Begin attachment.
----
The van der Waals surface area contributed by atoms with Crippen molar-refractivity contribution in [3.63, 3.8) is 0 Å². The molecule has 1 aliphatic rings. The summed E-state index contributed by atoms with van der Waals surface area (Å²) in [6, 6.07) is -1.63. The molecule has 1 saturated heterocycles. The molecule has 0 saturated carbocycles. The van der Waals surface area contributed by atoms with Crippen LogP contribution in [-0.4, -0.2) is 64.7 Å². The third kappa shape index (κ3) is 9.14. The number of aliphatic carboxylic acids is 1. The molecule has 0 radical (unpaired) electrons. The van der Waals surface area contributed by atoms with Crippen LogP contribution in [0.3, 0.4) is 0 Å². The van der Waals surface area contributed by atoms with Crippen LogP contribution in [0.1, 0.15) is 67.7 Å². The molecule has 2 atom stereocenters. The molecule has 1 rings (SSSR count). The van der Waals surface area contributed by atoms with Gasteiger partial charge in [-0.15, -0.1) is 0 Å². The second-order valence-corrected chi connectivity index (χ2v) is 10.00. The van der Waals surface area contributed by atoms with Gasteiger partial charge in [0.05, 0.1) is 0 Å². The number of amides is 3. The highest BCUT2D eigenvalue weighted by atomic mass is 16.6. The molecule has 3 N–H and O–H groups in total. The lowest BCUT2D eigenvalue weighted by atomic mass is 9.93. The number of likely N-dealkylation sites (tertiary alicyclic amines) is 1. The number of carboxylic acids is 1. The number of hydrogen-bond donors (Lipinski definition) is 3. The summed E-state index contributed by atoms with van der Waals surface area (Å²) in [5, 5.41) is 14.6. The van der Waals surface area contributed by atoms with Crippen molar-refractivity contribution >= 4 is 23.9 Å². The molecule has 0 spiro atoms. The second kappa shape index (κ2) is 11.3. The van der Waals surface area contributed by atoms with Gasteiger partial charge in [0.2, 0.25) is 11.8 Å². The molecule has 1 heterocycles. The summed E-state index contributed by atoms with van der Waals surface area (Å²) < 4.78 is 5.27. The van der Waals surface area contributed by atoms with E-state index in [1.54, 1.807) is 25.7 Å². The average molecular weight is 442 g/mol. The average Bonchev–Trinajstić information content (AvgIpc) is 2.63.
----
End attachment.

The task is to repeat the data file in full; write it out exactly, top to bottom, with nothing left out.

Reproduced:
The van der Waals surface area contributed by atoms with Crippen molar-refractivity contribution in [3.63, 3.8) is 0 Å². The molecule has 1 aliphatic rings. The summed E-state index contributed by atoms with van der Waals surface area (Å²) in [6, 6.07) is -1.63. The molecule has 1 saturated heterocycles. The molecule has 0 saturated carbocycles. The van der Waals surface area contributed by atoms with Crippen LogP contribution in [-0.4, -0.2) is 64.7 Å². The third kappa shape index (κ3) is 9.14. The number of aliphatic carboxylic acids is 1. The molecule has 0 radical (unpaired) electrons. The van der Waals surface area contributed by atoms with Crippen LogP contribution in [0.3, 0.4) is 0 Å². The van der Waals surface area contributed by atoms with Crippen LogP contribution in [0.1, 0.15) is 67.7 Å². The molecule has 2 atom stereocenters. The molecule has 1 rings (SSSR count). The van der Waals surface area contributed by atoms with Gasteiger partial charge in [-0.15, -0.1) is 0 Å². The second-order valence-corrected chi connectivity index (χ2v) is 10.00. The van der Waals surface area contributed by atoms with Gasteiger partial charge in [0.05, 0.1) is 0 Å². The number of amides is 3. The highest BCUT2D eigenvalue weighted by atomic mass is 16.6. The molecule has 3 N–H and O–H groups in total. The lowest BCUT2D eigenvalue weighted by atomic mass is 9.93. The number of likely N-dealkylation sites (tertiary alicyclic amines) is 1. The number of carboxylic acids is 1. The number of hydrogen-bond donors (Lipinski definition) is 3. The summed E-state index contributed by atoms with van der Waals surface area (Å²) in [5, 5.41) is 14.6. The van der Waals surface area contributed by atoms with Crippen molar-refractivity contribution >= 4 is 23.9 Å². The molecule has 0 spiro atoms. The second kappa shape index (κ2) is 11.3. The van der Waals surface area contributed by atoms with Gasteiger partial charge in [0.2, 0.25) is 11.8 Å². The molecule has 1 heterocycles. The summed E-state index contributed by atoms with van der Waals surface area (Å²) < 4.78 is 5.27. The van der Waals surface area contributed by atoms with E-state index in [1.54, 1.807) is 25.7 Å². The average molecular weight is 442 g/mol. The average Bonchev–Trinajstić information content (AvgIpc) is 2.63.